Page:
Psycho-Babble Medication | about biological treatments | Framed
This thread | Show all | Post follow-up | Start new thread | List of forums | Search | FAQ

Re: night terrors

Posted by Terry on February 19, 1999, at 12:05:03

In reply to Re: night terrors, posted by Elizabeth on February 17, 1999, at 0:23:40

Elizabeth -- just a note to let you know I stopped the Ritalin, and the night terrors stopped. I really think that was causing it. I'm back on my usual Depakote and clonidine and feeling better. I do agree that my attention problems could be due to the Depakote. I've heard that can happen. Will talk to my doc about it when I see him next time.

As for the Jungian stuff, I'm open-minded, and I think whatever works for you is great. Years ago I read a lot of Jung and liked him. But I believe that so mental disorders are biochemical, and treatable first of all with medications. (Of course, mild depression can be alleviated in other ways, but clearly, people with major depression or schizophrenia or bipolar disorder aren't going to be helped by dream interpretation.) Then therapy can be used secondarily. All the info from the NIH and other big-bang researchers is pointing to a biological explanation for mental illness and even for things like addiction. In fact, I just read the NCI found the "gene" for nicotine addiction. I don't think you can ignore those findings.

Sorry to get on my soapbox. Thanks for your advice.

> Terry et al.,
> Just an off-the-wall observation, but all those meds are doing heaven knows what to your sleep cycle. I could hazard a guess as to what any one of them would do if taken alone, but....
> Well, for example, clonidine often helps with nightmares. Some people say Depakote does too. Ritalin could suppress REM sleep, but it also could cause REM rebound if you are taking it earlier in the day (as most people do). And so on....
> I would not recommend adding melatonin. It's a drug just like birth control pills, thyroid supplements, and insulin are drugs, and furthermore it seems to cause vivid dreaming not infrequently (when I asked around about ways I could increase my dreaming, a *lot* of people suggested melatonin). I'd also stay from the antihistamines (Benadryl etc.), as it's definitely possible they would do nasty things to your sleep even while prolonging it. And Carol: some of the antihypertensives (notably, beta blockers) have been known to cause or exacerbate nightmares.
> I'd also speculate that your attention problems might be due to anxiety more than anything else. (Just because I think that's what it is for me (I had a failed trial of stimulants too, BTW).) Do you have the experience of "blanking out?" It could also be "fuzziness" from Depakote, I hear about that a lot. (What are your Depakote levels like BTW? Do you have them rechecked after adding something new? Med B can muck with the levels of Med A - pretty common actually.)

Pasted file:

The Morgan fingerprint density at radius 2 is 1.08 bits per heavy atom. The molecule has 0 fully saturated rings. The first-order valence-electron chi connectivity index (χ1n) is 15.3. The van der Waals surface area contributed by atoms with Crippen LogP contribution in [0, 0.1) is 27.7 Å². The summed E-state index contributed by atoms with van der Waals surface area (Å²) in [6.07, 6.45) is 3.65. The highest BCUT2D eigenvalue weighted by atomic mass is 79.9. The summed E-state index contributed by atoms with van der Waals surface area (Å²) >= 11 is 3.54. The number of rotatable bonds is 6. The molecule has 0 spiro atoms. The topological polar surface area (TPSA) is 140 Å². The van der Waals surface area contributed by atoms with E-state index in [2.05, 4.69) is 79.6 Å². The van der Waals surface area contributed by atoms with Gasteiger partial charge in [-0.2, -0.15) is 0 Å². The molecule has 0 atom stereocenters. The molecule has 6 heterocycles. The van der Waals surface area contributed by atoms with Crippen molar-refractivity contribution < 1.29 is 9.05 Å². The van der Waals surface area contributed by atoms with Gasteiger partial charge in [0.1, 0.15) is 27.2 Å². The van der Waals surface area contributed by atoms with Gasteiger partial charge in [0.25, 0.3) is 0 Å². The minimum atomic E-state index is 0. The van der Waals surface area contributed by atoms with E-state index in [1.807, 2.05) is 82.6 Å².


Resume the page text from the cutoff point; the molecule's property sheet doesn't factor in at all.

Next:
> There is such a thing as a nocturnal panic attack; the secret to avoiding them is never to sleep. (Just kidding; antipanic medication should prevent nocturnal panic attacks as well as ones that happen when you're awake.)
> I agree with Sean in general, although there is one thing he says that I question:
> >Also, as for CG Jung, he makes some great points, but jeez, talking about archetypes and symbols seems pretty pointless when you're suicidal, manic, or have not slept in weeks.
> Jung was the one who said, "Let the dreamer awake and you will see psychosis," n'est-ce pas? I thought that was very deep. (The rest of it appears to be bunk, in particular *any* sort of assertion that the secrets of the unconscious can be extracted from dream content. People like to come up with rationalizations for what their dreams "mean," but mostly it's either just that - rationalizing - or it's just restating the obvious, the manifest content of the dream (and even then it's still rationalizing).)
> Well anyway, good luck, and don't overdo it with those pop tarts. :-) BTW, something that might help you figure out what's going on in there while you're asleep: if you're near an academic hospital you could go to their sleep lab and find out if any of the researchers could use you as an experimental subject. (Free polysomnograph, don't have to try to get the insurance to pay for it, and the researcher gets an interesting case out of it. If not, though, and if the problem persists after you've stopped the Ritalin, I personally think that you ought to consider a sleep study anyway if you can.)
> -elizabeth
> p.s. I don't think I've ever had the dream about going to school and finding out it was the day of exams, or showing up somewhere naked. Just for the record. :-) I did have one about Nazis (or rather, random guys who happened to be wearing Nazi uniforms) the night after I saw _Schindler's List_ the second time, though.




Post a new follow-up

Your message only Include above post

Notify the administrators

They will then review this post with the posting guidelines in mind.

To contact them about something other than this post, please use this form instead.


Start a new thread

Google www
Search options and examples
[amazon] for

This thread | Show all | Post follow-up | Start new thread | FAQ
Psycho-Babble Medication | Framed

poster:Terry thread:2881